More Companions' costumes:  Donna Noble, Martha Jones, and Captain Jack Harkness.  I love Martha's signature red jacket, it would probably look smashing with River's shoes : D

One of the best things about a time-traveling TV show is that you can have stories from anywhere and anywhen, and awesome costumes to match.  But I don't know offhand what episode these costumes are from.

And here's the Eleventh Doctor.  Bow ties are cool.

Here's a Gallifreyan cradle, just really cool-looking.

There's the costume for Oswin Oswald, which was Jenna Coleman's first appearance on Doctor Who.  She died in that episode, came back as a different character and died again, and then came back as yet another character and is still alive as Clara Oswald.  So yeah, part of why Lee thinks this show is so weird.

And another shot of the costume and the Daleks.

I think this might possibly be from the episode The Wedding of River Song, but I'm not sure.  It's bugging me that I can't remember.

Baby Weeping Angels are pretty scary too.  Sure, they look like cherubs, but they kill you just as dead.

I'm thinking these costumes are from The Girl in the Fireplace, in which the Doctor meets Madame de Pompadour.  Love that episode.

A couple of TARDISes...

And one very scary Weeping Angel.

This was a miniature thing, the TARDIS and the wreckage of a Dalek.  And this post has taken me entirely too long to write but at least it's stopped raining so I can go for my run outside after all.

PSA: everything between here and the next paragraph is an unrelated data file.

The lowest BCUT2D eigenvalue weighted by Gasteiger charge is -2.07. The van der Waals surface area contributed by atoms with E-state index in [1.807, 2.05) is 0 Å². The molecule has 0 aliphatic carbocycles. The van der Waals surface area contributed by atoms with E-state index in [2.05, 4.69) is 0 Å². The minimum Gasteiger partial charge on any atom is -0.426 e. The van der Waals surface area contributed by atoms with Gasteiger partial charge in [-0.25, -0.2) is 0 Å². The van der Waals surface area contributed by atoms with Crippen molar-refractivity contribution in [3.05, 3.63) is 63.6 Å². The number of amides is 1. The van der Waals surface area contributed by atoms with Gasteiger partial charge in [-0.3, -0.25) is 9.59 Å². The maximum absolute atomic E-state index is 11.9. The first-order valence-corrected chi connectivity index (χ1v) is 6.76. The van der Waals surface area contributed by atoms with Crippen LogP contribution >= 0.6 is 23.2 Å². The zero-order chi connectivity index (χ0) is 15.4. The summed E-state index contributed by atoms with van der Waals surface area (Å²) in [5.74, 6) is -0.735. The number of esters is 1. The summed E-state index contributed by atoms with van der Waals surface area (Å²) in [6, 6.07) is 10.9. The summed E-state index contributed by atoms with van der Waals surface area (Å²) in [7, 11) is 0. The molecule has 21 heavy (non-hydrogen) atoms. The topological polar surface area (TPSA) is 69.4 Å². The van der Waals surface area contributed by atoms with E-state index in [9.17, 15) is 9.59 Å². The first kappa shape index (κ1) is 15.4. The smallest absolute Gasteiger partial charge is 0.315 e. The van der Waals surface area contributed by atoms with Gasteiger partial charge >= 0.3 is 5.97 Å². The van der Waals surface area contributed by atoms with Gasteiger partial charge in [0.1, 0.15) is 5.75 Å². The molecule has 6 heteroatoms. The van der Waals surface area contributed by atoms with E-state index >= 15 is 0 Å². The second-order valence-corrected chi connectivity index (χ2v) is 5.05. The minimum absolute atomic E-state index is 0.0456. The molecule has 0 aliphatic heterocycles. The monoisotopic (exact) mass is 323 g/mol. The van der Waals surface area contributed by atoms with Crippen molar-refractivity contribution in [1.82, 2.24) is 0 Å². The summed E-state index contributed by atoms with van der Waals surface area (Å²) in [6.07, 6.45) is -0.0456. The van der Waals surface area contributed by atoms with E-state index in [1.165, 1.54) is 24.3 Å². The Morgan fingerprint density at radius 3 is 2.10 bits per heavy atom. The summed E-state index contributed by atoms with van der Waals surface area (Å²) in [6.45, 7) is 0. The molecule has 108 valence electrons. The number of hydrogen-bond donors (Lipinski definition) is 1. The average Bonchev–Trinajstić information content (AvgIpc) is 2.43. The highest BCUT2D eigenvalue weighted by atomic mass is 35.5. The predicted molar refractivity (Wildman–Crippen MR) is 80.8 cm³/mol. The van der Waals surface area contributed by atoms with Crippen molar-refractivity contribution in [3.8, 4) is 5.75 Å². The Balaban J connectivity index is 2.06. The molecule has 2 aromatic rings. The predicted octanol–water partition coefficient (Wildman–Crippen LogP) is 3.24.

Thursday, March 12, 2015

Wales: Caerphilly Castle

Hola, peeps!  I am continuing my virtual tour of Wales with a visit to Caerphilly Castle, near Cardiff.  Turns out this is the second-largest castle in Britain, take a looksie:

As always, you can click on the pictures to see 'em bigger.

This was the morning of our second day in Wales; we left our hotel pretty early to drive to Caerphilly and had breakfast at a cafe there since the castle wasn't open yet.  Then we walked around part of the castle perimeter for a bit before we went in.  Caerphilly Castle is also the site of what are arguably the most elaborate waterworks defense system in Britain, which is cool.

Caerphilly was built starting in the 13th century by English-dude-with-a-French-name-so-he-was-probably-Norman Gilbert de Clare, and I'd lay money that he was related to the Walter de Clare who started Tintern Abbey in the 12th century.

There's the gatehouse, and some very nice flowers to set it off.  As you can see, the weather gods favored us once again with gorgeous blue skies.

It was tough for me to get a good picture of the entrance gate, this reminds me of the paper crafting technique called serenschnitte.  I could be misspelling that, German is not my strong suit.

We went in one of the outbuildings that turned out to contain Ye Olde Chamberpot, and this mannequin dude.  It had a motion-activated recording thing that would make farting noises when you walked in, though thankfully it lacked the historical chamberpot smell.

Early in its history, Caerphilly Castle was important in the struggle between the native Welsh and the English who wanted to take over the entire island.  Centuries after Wales was conquered, the castle fell into disrepair and the waterworks drained out, which is probably what causes that half-ruined tower to lean.  At least, according to the source of all knowledge on the interwebs, Wikipedia.  Because I believe everything I read on Wikipedia.

Just trying to get some interesting shots of the ruined tower.